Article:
China has moved to further heighten regulation of rare earths production in a new guideline, a move that aims to develop and conserve these resources to meet rising domestic demand and protect the strategic resource amid an intensifying global competition, analysts told the Global Times on Sunday.
Through satellite monitoring, the illegal occupation and destruction of cultivated land, and illegal mining in the Yangtze River and Yellow River coastal counties, should be detected in a timely manner and penalized, according to a recent notice issued by the Ministry of Natural Resources.
Provincial-level natural resources authorities should coordinate multiple technologies, or purchase third-party services, and use artificial intelligence, 5G video surveillance, satellite remote sensing, drone aerial photography and other technical means to improve the timeliness and accuracy of law enforcement by satellite, it said.
"Such regulations have been around for years, and our nation has realized the importance of environmental protection while developing the rare-earth industry, but at the level of implementation, there are still some shortfalls," said Zhou Shijian, a former vice president of the China Chamber of Commerce of Metals, Minerals & Chemicals Importers and Exporters.
The latest guideline signals that the Chinese government has made it clear that on the prerequisite of environmental protection, the nation will keep rare earths under tight rein by cracking down private firms' illegal mining and smuggling to other countries, especially amid geopolitical uncertainties, Zhou told the Global Times on Sunday.
Rare earths - which are dubbed "industrial gold" - are a group of 17 chemical elements used in everything from high-tech consumer electronics to military equipment.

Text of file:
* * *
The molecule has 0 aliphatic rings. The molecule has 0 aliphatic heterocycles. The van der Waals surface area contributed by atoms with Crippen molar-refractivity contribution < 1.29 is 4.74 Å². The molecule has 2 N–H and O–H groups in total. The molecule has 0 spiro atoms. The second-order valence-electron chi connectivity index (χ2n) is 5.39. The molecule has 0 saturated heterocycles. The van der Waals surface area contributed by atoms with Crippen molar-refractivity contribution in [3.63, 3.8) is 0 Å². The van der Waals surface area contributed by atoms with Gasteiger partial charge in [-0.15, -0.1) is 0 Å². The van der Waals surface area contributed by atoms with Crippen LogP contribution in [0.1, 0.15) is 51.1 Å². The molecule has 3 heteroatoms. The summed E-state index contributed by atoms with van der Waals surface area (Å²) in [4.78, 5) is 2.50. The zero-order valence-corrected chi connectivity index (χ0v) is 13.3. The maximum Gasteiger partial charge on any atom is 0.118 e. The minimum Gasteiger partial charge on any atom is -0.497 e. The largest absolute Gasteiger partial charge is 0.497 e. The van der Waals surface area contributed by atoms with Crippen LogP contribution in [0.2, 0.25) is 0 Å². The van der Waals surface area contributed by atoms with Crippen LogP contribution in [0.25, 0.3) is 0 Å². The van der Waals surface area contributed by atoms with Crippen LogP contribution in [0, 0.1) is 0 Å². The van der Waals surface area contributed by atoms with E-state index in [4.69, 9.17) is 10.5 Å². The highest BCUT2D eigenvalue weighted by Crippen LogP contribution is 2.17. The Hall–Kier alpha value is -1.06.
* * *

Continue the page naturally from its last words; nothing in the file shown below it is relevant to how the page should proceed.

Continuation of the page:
China leads the world's rare-earth sector in terms of production and refining technologies.
According to the US Geological Survey, China accounted for 58 percent of rare-earth production worldwide in 2020, down from around 90 percent some four years ago, as the US and Australia gradually boosted production.
China's latest regulations also came as a global race for rare earths is intensifying.
The so-called Quad nations, composed of the US, Japan, Australia and India, plan to cooperate in funding new production technologies and development projects for rare earths, as well as lead the way in drafting international rules, the Nikkei Asian Review reported earlier in March.
However, it is nearly impossible to shake off their reliance on China's supply chain in a short period. In the next 10 years, China will remain as an important supplier of these resources, industry observers told the Global Times.
"We need to keep a tighter grasp on this strategic resource - not only because it is a trump card that we can firmly hold and choose to play when necessary - but also because demand for these resources will catch up quickly domestically," said Zhou.
As China's investment and development of such advanced technologies as the semiconductor sector moves ahead, demand for rare earths will surge accordingly, Zhou noted, adding that China will become a big consumer of rare earths within a few years, following the US and Japan.
Data from the General Administration of Customs showed that in 2020, China's total exports of rare earths reached 35,447.5 tons, down by 23.5 percent year-on-year and the lowest figure in the past five years.